- The Washington Times - Monday, May 7, 2018

New York’s Democratic attorney-general resigned Monday just hours after becoming the latest high-profile public figure who embraced the #MeToo movement to be accused of abusing women.

In a statement Monday night, Eric Schneiderman said that he disputed the charges of what the New Yorker called “nonconsensual physical violence” by four women, but he could no longer function in office.

“In the last several hours, serious allegations, which I strongly contest, have been made against me,” he said.

“While these allegations are unrelated to my professional conduct or the operation of the office, they will effectively prevent me from leading the office’s work at this critical time. I therefore resign my office,” Mr. Schneiderman said.

The resignation, which takes effect at the end of business Tuesday, came shortly after a lengthy and detailed story was published earlier Monday evening in the New Yorker.

It accused him of abusing four women, two of whom the magazine named and two of whom it did not.

Michelle Manning Barish and Tanya Selvaratnam “allege that he repeatedly hit them, often after drinking, frequently in bed and never with their consent,” read the report by Jane Mayer and Ronan Farrow.

The two named women said they did not report the abuse to the police, though they did have to seek medical attention at the time “after having been slapped hard across the ear and face, and also choked.”

Ms. Selvaratnam told the New Yorker that Mr. Schneiderman threatened her with being followed and wire-tapped. Both she and Ms. Manning Barish “say that he threatened to kill them if they broke up with him.”

The article quickly dissolved the Democrat’s political support. New York Gov. Andrew Cuomo said in a statement before Mr. Schneiderman resigned that he should do that “for the good of the office.”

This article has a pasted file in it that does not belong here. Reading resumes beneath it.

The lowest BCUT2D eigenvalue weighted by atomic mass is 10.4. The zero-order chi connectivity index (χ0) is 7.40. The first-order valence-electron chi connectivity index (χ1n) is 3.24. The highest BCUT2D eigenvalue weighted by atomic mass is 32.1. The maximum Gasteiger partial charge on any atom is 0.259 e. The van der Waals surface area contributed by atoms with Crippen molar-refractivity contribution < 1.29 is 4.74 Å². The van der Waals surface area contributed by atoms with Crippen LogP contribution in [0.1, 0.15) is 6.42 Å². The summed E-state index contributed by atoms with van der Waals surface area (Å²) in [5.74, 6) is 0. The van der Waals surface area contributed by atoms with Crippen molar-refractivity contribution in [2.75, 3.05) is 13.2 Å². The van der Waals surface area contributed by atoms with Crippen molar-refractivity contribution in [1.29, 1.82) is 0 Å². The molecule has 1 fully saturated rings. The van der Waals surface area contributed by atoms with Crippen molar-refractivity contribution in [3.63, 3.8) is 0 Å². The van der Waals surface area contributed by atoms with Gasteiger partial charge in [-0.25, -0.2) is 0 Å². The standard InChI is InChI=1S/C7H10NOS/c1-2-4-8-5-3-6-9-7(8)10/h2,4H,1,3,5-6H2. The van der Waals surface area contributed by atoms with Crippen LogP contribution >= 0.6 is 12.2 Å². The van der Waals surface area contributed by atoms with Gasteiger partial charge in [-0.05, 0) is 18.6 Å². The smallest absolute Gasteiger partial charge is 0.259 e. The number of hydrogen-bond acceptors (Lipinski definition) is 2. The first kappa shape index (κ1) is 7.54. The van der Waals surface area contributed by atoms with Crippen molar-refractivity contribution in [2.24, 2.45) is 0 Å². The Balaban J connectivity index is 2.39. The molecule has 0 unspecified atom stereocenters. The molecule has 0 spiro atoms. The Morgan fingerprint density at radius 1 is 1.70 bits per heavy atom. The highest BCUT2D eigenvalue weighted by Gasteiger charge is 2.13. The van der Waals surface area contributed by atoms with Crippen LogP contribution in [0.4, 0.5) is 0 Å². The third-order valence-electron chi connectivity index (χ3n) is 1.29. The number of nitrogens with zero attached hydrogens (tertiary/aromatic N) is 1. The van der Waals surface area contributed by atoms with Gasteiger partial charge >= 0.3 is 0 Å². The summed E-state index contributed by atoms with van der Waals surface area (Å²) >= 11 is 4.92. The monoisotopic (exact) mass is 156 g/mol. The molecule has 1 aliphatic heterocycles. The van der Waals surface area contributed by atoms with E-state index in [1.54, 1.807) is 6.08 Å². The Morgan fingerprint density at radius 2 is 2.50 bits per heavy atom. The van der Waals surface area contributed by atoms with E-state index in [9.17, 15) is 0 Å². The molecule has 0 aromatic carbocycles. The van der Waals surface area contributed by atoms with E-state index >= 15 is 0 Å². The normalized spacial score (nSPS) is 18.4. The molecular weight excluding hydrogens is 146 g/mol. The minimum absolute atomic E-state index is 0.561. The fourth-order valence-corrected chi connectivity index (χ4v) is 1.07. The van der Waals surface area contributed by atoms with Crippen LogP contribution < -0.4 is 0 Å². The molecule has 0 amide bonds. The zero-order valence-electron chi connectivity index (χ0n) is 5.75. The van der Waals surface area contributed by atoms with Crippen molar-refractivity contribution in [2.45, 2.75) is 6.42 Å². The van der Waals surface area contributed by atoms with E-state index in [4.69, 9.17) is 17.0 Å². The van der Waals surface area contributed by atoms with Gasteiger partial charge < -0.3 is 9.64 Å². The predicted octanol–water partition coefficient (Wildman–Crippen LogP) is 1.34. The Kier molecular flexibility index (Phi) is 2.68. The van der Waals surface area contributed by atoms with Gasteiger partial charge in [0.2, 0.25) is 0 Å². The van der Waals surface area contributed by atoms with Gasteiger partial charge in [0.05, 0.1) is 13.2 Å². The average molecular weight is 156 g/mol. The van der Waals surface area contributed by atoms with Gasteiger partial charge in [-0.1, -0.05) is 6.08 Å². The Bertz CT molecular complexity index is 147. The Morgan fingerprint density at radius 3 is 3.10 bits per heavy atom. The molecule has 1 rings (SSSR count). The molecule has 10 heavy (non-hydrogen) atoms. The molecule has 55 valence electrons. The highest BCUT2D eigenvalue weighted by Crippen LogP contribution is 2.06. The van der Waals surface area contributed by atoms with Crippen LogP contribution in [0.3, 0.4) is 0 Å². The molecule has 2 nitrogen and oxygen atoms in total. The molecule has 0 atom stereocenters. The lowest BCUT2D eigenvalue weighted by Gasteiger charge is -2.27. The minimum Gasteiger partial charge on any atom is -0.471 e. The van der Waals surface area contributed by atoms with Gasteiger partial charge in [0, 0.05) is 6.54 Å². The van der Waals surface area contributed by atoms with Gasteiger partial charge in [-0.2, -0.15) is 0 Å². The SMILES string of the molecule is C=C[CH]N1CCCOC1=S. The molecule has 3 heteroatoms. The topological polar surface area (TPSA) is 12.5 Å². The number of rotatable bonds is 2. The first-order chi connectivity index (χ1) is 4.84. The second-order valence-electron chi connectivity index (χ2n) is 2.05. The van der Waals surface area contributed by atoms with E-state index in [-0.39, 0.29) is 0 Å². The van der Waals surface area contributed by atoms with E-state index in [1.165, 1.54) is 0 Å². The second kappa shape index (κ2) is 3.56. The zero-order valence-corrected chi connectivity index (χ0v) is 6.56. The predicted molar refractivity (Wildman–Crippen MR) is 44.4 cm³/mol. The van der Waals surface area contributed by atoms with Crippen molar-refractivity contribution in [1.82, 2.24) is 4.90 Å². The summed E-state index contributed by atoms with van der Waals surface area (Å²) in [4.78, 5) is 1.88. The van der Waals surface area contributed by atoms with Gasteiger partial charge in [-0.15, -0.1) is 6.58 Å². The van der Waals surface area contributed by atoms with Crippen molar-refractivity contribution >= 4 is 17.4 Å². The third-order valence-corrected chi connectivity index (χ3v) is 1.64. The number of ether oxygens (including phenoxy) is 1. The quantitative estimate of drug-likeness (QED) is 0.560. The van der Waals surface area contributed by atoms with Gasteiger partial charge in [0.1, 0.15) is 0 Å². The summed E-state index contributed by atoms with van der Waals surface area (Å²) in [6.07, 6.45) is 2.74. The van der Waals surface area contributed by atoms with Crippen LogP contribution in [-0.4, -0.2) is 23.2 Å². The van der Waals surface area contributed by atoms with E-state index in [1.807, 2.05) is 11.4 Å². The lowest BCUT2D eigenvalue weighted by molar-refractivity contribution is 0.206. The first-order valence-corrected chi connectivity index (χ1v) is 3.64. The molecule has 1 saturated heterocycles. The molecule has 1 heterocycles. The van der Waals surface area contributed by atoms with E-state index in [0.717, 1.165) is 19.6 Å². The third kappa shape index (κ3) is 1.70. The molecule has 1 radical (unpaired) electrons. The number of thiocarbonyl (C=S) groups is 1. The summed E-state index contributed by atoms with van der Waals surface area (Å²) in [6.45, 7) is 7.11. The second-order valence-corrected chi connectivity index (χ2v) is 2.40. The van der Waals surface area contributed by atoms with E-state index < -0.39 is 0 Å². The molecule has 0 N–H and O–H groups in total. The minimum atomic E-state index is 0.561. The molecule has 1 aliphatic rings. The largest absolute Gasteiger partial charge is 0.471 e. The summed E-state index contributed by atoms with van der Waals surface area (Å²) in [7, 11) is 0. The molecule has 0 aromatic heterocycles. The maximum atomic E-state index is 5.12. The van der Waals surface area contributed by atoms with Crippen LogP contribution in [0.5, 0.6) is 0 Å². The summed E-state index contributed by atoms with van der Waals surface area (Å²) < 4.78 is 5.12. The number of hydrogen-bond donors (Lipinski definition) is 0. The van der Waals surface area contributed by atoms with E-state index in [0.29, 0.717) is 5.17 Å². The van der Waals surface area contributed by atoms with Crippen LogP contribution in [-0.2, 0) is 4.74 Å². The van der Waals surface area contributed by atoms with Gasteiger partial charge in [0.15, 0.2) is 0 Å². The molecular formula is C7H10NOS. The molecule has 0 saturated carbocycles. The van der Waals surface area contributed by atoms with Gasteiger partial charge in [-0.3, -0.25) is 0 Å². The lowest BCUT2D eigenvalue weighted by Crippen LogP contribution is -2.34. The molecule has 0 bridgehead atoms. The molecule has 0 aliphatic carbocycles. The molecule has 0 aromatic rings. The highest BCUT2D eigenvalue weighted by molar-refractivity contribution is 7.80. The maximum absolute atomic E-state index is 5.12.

“No one is above the law, including New York’s top legal officer,” the statement said. “I will be asking an appropriate New York District Attorney(s) to commence an immediate investigation, and proceed as the facts” merit.

U.S. Sen. Kirsten Gillibrand, New York Democrat, had spoken similarly in a statement, calling the reported behavior “abhorrent” and saying “I do not believe that Eric Schneiderman should continue to serve as Attorney General.”

Mr. Schneiderman was an early champion of #MeToo, having taken steps to punish film producer Harvey Weinstein and sending a congratulatory tweet to the New York Times for winning a Pulitzer Prize for its ground-breaking stories on the movie mogul.

Among the tweets coming back to haunt Mr. Schneiderman is this one, posted by him last Oct. 11: “No one is above the law, and I’ll continue to remind President Trump and his administration of that fact everyday.”

White House counselor Kellyanne Conway said on Twitter of the New Yorker article about Mr. Schneiderman: “Allegations are harrowing. Violence against women. Drunk with power. It’s so tough to read you must.”

Mr. Schneiderman has been a vocal critic of Mr. Trump, having sued him for fraud over the now-defunct Trump University and helping to secure a $25 million settlement.